December 01, 2006

The Misers of the American Left?

Arthur Brooks an economist has just written a book, reviewed here (and I should make clear that I have only read the review) which outlines that in general in the United States leftwing people give less to charity than rightwingers. The use of this to bash the left in the United States has already started , it forms a useful counterpoint one might think to the oft repeated theme that blue states are much more orientated towards family values than red states.

Brooks's research though is in my view highly difficult to sustain. What he is really tieing together is religious faith and charity- NOT political views and charity- he finds for instance the worst givers are secular conservatives. Secondly as the review addresses there are difficulties to do with what exactly counts as charitable giving within his model- giving to a church does but it hardly seems fair to chastise an atheist for not giving money to a church. Furthermore there are problems with the way that the data was collected- what we may be seeing is that religious people are more willing to declare their giving than atheists- not that they give more.

There is one factor that I think the review misses though, and perhaps Brooks misses too, and that is the difference between small town America and big city America. It would strike me as intuitive that people in smaller less anonymous communities are more likely to be forced by social pressures to give to charity than people in huge anonymous cities.

Overall despite these doubts, there probably is a link between religion and charitable giving- rather than bashing Liberals or atheists over the head for this- its worthy thinking about charitable giving as one of the positive things that can come out of a profound religious faith. There are downsides to such a faith as well- the willingness to follow leaders of those faiths wherever they lead and the willingness to be as Dave Cole outlines not merely prejudiced but vindictive. Yet this evidence about charity shows how that kind of compulsion, that kind of moral imperative can drive actions which all would accept as good and kind. It is incumbent sometimes upon those of us who are not religious to remember studies like this that suggest religion sometimes provides a road for people to go to perform acts of great altruism and moral courage which aid others in their route through life.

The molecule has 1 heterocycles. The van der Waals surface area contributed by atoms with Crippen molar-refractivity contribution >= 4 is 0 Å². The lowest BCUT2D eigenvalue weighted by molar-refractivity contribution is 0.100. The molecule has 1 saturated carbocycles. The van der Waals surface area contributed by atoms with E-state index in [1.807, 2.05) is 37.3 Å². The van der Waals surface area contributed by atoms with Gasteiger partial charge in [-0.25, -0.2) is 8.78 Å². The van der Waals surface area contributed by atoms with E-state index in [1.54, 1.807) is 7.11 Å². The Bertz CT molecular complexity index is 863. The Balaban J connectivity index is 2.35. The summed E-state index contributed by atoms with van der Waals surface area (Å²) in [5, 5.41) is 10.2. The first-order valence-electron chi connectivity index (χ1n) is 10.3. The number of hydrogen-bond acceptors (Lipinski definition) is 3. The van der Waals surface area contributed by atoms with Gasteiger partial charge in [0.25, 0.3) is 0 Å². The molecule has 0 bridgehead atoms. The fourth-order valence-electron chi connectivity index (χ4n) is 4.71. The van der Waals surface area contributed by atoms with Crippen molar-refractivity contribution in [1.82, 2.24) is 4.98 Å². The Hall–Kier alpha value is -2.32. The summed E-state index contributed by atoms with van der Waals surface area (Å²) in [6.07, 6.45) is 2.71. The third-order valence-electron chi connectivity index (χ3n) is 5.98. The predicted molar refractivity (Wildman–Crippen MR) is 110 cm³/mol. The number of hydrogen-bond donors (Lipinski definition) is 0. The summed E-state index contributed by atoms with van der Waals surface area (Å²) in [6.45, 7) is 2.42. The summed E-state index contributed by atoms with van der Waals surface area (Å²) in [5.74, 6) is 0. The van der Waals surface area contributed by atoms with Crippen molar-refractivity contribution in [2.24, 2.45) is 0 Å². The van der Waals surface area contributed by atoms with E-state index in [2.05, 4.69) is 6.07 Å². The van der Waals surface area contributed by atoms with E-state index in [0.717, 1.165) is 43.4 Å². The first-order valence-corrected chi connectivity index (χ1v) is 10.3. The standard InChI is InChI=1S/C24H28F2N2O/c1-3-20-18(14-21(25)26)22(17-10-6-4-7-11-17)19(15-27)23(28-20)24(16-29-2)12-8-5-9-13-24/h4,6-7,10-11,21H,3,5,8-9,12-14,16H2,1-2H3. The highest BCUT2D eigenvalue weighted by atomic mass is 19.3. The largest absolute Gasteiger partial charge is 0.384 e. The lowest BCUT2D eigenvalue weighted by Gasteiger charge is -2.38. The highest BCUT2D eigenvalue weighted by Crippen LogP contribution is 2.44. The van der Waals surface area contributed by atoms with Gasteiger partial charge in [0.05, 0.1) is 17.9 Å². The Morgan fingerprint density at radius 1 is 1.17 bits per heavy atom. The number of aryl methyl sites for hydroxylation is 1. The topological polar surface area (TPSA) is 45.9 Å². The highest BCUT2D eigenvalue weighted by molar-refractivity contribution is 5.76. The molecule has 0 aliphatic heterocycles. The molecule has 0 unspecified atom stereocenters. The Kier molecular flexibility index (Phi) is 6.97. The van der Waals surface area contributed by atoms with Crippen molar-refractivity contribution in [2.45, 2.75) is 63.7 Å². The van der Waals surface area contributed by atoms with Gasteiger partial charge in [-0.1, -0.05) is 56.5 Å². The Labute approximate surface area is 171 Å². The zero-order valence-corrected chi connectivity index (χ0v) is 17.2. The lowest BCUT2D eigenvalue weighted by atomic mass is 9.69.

edmund said...

I think your first critim is a good one (of Brook's methods), the second I'm not convined by- a chuch is cleary a charity whgether or not you aprove of it ( after all the devourt arre not goign to give money to the Atheists of America) and your last point on that I find worth making but unlik yto make much difence-why would the religious be more likely to declare? i can think of reason they might be less willing (though it stries me as dodgy) but none why they'd be more willing

small town vs big city I think putis it wrongly-it's about being part of a community rather than being "forced" this is the US not Vicoian england where there was a much healthier sanction in favour of geneority and against miserliness to others (in that note the eldelry go to churhc more, are more suiclay invoeld gernally and give more to charity)